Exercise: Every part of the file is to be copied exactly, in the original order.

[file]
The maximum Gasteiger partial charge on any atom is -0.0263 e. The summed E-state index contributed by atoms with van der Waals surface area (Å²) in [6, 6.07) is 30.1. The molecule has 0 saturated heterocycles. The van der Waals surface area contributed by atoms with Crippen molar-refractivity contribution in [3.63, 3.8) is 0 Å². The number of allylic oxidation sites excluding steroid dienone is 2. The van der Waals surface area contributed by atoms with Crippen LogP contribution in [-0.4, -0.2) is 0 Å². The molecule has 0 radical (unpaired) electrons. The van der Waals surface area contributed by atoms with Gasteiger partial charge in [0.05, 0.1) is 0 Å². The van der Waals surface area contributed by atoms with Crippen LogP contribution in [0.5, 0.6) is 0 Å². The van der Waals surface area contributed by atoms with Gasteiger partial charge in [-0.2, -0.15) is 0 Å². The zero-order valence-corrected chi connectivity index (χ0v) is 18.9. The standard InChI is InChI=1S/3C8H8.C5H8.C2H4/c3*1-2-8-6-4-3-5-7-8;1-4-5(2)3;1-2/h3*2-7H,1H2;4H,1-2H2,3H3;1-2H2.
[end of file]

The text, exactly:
The maximum Gasteiger partial charge on any atom is -0.0263 e. The summed E-state index contributed by atoms with van der Waals surface area (Å²) in [6, 6.07) is 30.1. The molecule has 0 saturated heterocycles. The van der Waals surface area contributed by atoms with Crippen molar-refractivity contribution in [3.63, 3.8) is 0 Å². The number of allylic oxidation sites excluding steroid dienone is 2. The van der Waals surface area contributed by atoms with Crippen LogP contribution in [-0.4, -0.2) is 0 Å². The molecule has 0 radical (unpaired) electrons. The van der Waals surface area contributed by atoms with Gasteiger partial charge in [0.05, 0.1) is 0 Å². The van der Waals surface area contributed by atoms with Crippen LogP contribution in [0.5, 0.6) is 0 Å². The van der Waals surface area contributed by atoms with Gasteiger partial charge in [-0.2, -0.15) is 0 Å². The zero-order valence-corrected chi connectivity index (χ0v) is 18.9. The standard InChI is InChI=1S/3C8H8.C5H8.C2H4/c3*1-2-8-6-4-3-5-7-8;1-4-5(2)3;1-2/h3*2-7H,1H2;4H,1-2H2,3H3;1-2H2.